Featured in “Doing Away with Foul Play in Sports Marketing” by the CMO Council
The CMO Council’s Doing Away With Foul Play in Sports Marketing research campaign reveals many interesting details about the challenges sports marketers face. According to 26 percent of survey respondents, one of the biggest threats to sports brands is online brand hijacking. However, 25 percent of participants reported that they do not have any sort of plan for protecting their brands in digital media, and 26 percent do not participate in any brand protection programs at all.
While it is not the only component of a digital strategy, developing an effective domain name strategy is an efficient and cost effective way for businesses across all industries to promote and protect their brands in the online space. With digital media playing an increasingly large role in the lives of fans and consumers, it is more important than ever for brands to make sure they own their turf online. It boils down to the issue of findability: Consumers are looking to reach and interact with brands online, and so brands must position themselves where those consumers can find them. Even for those companies that do not engage in any brand protection – in digital media or at all – owning and leveraging a thorough, productive set of branded domain names is a straightforward and relatively low-cost way to get in the game.
Cybersquatting is the act of registering domain names, especially those identical or confusingly similar to trademarks, with the intention of profiting from them in bad faith. It can lead not only to confusion and a poor experience for Internet users, but to exposure to malware or sypware that can infect a computer in split seconds. Cybersquatting can also give apparent legitimacy to a site passing off counterfeit products for genuine ones. As a result, the practice can result in brand dilution and loss of sales for businesses.
The Internet has become a major commercial venue for many industries, including sports tickets and apparel sales. Cybersquatted domain names can sometimes host sites that sell counterfeit merchandise or illegitimate tickets. By proactively registering a comprehensive portfolio of domain names and pursuing infringing domain names owned by ill-intentioned third parties, brands can get out ahead of bad actors and prevent brand hijacking. But since it is impossible and impractical to register every conceivable domain name, it is smart to analyze, measure and plan before taking action.
A great example of recovering a highly useful domain name from a third party is MLB Advanced Media’s (MLBAM) acquisition of angels.com. MLBAM owns the domain names of almost all of major league baseball teams, but until this summer, angels.com belonged to a man in Seoul, Korea. When the owner put the domain up for auction, MLBAM jumped in and purchased it. Now, fans have a simple, easy to remember destination to find information, tickets, and merchandise for the Los Angeles Angels of Anaheim: angels.com.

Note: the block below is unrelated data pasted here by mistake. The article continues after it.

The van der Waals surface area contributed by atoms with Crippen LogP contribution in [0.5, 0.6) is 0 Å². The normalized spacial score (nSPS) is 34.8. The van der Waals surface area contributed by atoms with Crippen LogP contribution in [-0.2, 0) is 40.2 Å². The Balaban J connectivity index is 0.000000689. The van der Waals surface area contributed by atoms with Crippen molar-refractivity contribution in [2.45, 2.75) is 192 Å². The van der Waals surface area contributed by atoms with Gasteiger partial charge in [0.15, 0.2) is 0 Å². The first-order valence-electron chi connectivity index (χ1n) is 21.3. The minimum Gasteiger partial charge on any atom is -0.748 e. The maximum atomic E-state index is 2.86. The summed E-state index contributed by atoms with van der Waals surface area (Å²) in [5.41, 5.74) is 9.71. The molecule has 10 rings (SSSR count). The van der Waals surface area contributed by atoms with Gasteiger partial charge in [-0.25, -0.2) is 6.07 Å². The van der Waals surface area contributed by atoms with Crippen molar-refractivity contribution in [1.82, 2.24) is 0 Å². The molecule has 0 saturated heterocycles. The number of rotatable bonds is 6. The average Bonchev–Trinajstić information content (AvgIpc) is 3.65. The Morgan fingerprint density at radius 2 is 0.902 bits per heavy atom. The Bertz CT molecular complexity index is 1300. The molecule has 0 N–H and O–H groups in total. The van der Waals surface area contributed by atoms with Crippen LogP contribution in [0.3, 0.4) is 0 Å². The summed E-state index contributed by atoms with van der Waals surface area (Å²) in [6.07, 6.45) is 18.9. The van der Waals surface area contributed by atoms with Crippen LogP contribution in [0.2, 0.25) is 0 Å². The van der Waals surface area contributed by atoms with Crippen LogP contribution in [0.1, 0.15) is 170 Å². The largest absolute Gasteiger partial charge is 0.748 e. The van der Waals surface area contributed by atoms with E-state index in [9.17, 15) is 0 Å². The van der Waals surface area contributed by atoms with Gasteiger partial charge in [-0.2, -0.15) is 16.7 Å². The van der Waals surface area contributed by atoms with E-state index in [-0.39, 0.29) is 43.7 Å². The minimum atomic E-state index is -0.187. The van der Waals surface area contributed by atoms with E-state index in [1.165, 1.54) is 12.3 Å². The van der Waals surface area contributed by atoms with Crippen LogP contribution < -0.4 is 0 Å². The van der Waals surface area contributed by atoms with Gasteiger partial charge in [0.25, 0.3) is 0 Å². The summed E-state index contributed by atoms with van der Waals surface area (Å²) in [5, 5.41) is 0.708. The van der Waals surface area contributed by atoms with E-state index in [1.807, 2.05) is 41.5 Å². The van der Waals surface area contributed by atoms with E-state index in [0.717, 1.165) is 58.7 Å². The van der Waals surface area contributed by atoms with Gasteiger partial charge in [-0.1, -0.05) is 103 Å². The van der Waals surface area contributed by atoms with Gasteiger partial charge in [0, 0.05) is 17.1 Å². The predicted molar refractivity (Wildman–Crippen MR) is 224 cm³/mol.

Currently, the domain space offers extensive opportunities for sports marketers to both protect and promote their brands. However, within the next year, the space is expected to expand to include an unlimited number of top level domains (TLDs), or the extensions that come at the end of web addresses, such as .COM and .FR. Soon, any organization or individual will be able to apply for any extension, creating the possible new domain names such as celtics.nba or soccer.adidas. The Internet Corporation for Assigned Names and Numbers (ICANN) is responsible for developing this controversial plan.
Both branded TLDs like .adidas and generic TLDs like .football will present very interesting marketing opportunities for sports brands. Because an organization that owns a TLD will be responsible for running its registry, it will be able to control which domains are registered in that TLD. Therefore, if a company obtains a branded TLD, or multiple branded TLDs, it will largely be able to control the messaging around its brands in this new space. In the current domain name space, any entity can register a domain containing a brand name. But when brands operate their own TLDs in the future, they will be able to restrict registrations in ways that will help them avoid infringement and exploitation from cybersquatting.
Owning a TLD does not insulate a brand or its audience from harm. In fact, there is an active ongoing controversy over demand for new extensions and organizations such as the Coalition Against Domain Name Abuse (CADNA), a non-profit that FairWinds helped form and operate. CADNA works with governments around the world to determine if ICANN’s new TLD policy is worth the many risks with which it is associated.
Of course, not all brands will choose to operate their own TLD. In that case, there are still myriad opportunities to register interesting domain names in other new extensions to reach consumers in new places. For example, if some organization or individual applies for .TICKETS, then sports leagues may consider registering domain names like nhl.tickets or capitals.tickets. As the official place to purchase game tickets, they may help boost sales if they market those domains effectively.
New TLDs will also include a certain degree of risk, however. As in the current domain name space, brands will have to be responsible for protecting themselves against infringement. The best way for brands to do this is to defensively register the most qualified domain names across key TLDs, always keeping in mind where Internet users will be looking to find them.
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